Remembering Mandela and his link to Rutgers—remarks by Meredeth Turshen

December 11, 2013

Following the death of Nelson Mandela, Bloustein School professor Meredeth Turshen, D.Phil., spoke on his legacy and his link to the school at a Bloustein Faculty Council meeting. Her remarks are included here.


nelson_mandela_2000_5As we mourn the passing—and celebrate the life—of the great South African leader Nelson Mandela, jailed for 27 years for his opposition to white minority rule and a vicious system of racial separatism called “apartheid,” the EJB community may wish to recall the special relation between the anti-apartheid struggle, the Bloustein School and Rutgers University.

In 1985, Rutgers was one of the first public educational institutions in the United States to divest its endowment of companies doing business in South Africa. The divestment movement was led by students who staged a hunger strike and a sit-in at Rutgers Student Center on College Avenue, New Brunswick. A group of four—Professor Allen Howard (History), Professor Walton Johnson (Africana Studies), Ivy Matsepe (Casaburi), a South African doctoral student in sociology, and Professor Meredeth Turshen (Urban Studies)—mediated between students and the administration.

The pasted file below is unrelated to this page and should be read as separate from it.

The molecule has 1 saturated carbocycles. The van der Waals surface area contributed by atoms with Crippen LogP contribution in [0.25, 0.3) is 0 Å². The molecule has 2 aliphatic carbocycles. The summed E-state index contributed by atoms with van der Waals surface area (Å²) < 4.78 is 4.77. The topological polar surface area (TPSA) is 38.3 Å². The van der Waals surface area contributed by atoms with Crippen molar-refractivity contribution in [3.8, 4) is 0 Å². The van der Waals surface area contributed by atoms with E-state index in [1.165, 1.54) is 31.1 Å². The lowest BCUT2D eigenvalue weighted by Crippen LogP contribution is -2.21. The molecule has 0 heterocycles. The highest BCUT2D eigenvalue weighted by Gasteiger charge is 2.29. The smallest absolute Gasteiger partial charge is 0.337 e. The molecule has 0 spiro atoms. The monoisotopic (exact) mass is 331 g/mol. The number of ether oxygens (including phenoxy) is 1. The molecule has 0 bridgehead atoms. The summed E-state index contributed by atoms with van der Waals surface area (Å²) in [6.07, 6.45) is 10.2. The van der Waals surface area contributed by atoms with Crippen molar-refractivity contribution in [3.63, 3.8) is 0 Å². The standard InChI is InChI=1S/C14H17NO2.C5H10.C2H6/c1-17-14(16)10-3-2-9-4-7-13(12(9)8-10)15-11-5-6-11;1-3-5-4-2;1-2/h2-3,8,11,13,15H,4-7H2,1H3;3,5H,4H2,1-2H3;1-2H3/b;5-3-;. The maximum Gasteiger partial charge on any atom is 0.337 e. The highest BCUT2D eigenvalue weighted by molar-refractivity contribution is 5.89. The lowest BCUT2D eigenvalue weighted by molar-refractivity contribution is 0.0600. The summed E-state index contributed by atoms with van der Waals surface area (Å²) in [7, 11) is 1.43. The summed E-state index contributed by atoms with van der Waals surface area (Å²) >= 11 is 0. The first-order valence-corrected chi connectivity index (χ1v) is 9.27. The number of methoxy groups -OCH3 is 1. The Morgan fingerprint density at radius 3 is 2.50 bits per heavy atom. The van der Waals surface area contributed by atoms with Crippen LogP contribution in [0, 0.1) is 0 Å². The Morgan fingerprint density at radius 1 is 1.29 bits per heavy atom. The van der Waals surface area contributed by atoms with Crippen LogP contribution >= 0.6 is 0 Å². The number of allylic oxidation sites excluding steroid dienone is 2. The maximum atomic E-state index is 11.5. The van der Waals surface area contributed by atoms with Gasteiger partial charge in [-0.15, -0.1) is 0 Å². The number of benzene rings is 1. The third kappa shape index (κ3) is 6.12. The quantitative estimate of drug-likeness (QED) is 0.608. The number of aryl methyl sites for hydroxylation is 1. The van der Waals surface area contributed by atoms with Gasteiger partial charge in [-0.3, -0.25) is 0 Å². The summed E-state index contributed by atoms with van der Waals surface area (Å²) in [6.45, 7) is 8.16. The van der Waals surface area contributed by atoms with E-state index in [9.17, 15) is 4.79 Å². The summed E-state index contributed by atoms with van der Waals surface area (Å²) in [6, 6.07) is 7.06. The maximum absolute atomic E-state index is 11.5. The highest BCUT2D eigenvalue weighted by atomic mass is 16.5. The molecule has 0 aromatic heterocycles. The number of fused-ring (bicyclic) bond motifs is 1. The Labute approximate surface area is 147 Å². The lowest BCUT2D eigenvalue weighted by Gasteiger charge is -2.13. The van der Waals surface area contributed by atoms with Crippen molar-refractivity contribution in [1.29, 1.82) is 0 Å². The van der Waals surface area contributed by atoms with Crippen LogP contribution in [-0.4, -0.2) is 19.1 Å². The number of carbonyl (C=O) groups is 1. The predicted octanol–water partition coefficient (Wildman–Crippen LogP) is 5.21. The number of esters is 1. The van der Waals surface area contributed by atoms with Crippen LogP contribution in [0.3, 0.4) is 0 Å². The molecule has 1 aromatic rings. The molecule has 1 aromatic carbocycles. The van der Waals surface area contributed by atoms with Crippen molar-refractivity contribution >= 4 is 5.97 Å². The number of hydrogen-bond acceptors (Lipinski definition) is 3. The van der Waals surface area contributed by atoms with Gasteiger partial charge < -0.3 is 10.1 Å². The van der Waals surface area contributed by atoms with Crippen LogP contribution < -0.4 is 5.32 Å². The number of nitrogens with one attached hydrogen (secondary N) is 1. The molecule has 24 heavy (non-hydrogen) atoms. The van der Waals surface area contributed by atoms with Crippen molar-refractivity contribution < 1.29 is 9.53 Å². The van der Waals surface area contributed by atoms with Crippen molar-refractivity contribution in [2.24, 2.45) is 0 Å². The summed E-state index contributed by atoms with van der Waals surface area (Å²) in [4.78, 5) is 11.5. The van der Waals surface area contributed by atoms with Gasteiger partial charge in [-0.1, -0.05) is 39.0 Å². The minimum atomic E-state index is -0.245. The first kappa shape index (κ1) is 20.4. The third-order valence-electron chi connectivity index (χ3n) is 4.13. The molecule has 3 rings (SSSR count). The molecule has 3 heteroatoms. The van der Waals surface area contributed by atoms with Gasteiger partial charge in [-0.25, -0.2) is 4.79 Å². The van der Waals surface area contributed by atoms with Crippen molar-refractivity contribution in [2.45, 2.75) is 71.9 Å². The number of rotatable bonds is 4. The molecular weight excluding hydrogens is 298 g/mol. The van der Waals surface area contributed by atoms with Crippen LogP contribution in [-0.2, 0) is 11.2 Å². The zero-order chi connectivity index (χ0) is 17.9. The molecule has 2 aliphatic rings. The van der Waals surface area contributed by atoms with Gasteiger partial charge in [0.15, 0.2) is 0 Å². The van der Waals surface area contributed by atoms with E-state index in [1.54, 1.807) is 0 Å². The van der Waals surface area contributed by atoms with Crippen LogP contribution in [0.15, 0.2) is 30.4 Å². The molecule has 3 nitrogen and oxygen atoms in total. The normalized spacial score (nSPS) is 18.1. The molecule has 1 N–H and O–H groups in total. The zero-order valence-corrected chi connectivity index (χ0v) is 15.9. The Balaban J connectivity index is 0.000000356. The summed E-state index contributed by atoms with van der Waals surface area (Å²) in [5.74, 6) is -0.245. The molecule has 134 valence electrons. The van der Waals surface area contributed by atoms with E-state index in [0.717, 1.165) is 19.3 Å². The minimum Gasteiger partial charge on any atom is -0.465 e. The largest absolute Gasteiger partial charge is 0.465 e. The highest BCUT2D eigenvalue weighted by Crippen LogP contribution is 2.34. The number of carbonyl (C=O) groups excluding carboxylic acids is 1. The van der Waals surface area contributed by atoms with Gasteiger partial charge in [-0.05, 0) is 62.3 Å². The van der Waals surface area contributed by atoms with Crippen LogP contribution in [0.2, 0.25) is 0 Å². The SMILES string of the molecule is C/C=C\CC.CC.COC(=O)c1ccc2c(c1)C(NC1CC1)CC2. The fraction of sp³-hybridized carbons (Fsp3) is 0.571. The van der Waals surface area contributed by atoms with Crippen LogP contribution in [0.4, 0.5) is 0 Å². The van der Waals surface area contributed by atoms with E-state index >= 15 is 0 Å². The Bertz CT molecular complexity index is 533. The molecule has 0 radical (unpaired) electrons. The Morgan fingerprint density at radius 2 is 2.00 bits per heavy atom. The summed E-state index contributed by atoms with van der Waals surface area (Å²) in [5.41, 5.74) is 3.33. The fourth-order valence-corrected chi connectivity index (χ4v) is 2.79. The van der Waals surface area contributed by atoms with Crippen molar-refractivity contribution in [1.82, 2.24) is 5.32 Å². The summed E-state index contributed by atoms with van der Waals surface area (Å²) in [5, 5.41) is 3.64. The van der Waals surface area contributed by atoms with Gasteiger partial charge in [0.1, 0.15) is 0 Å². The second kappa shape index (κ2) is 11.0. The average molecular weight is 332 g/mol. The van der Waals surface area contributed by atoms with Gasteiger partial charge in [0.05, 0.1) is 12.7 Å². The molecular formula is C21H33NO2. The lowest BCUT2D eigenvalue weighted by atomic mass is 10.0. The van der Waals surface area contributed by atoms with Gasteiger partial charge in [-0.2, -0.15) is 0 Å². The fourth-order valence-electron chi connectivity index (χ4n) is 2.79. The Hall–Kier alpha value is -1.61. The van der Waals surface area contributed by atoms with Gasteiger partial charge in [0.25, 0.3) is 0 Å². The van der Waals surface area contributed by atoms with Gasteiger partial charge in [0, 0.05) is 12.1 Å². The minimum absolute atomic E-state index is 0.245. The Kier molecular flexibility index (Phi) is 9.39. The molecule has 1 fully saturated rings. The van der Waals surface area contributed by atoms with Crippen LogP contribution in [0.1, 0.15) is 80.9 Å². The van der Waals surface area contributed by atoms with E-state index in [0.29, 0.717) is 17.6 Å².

We not only gained divestment, but then-President Bloustein agreed to earmark $300,000 for such projects as bringing non-white South Africans to Rutgers for advanced training in subjects not open to them in their own country in preparation for the day when the majority would rule. President Bloustein also opened a grant competition to introduce international studies into the curriculum; Professors Salah El-Shakhs, Briavel Holcomb and Meredeth Turshen applied with success. The grant we won enabled us to begin a program of international studies at what later became the Bloustein School. Charlotte Bunch and Meredeth Turshen later launched the concentration in gender and international development.

Rutgers University can be proud of its participation in the divestment movement at a time when Congress labeled Mandela and the ANC terrorists and President Ronald Reagan was supporting the apartheid regime through the policy of “Constructive Engagement.”

For more details see

Meredeth Turshen, 9 December 2013


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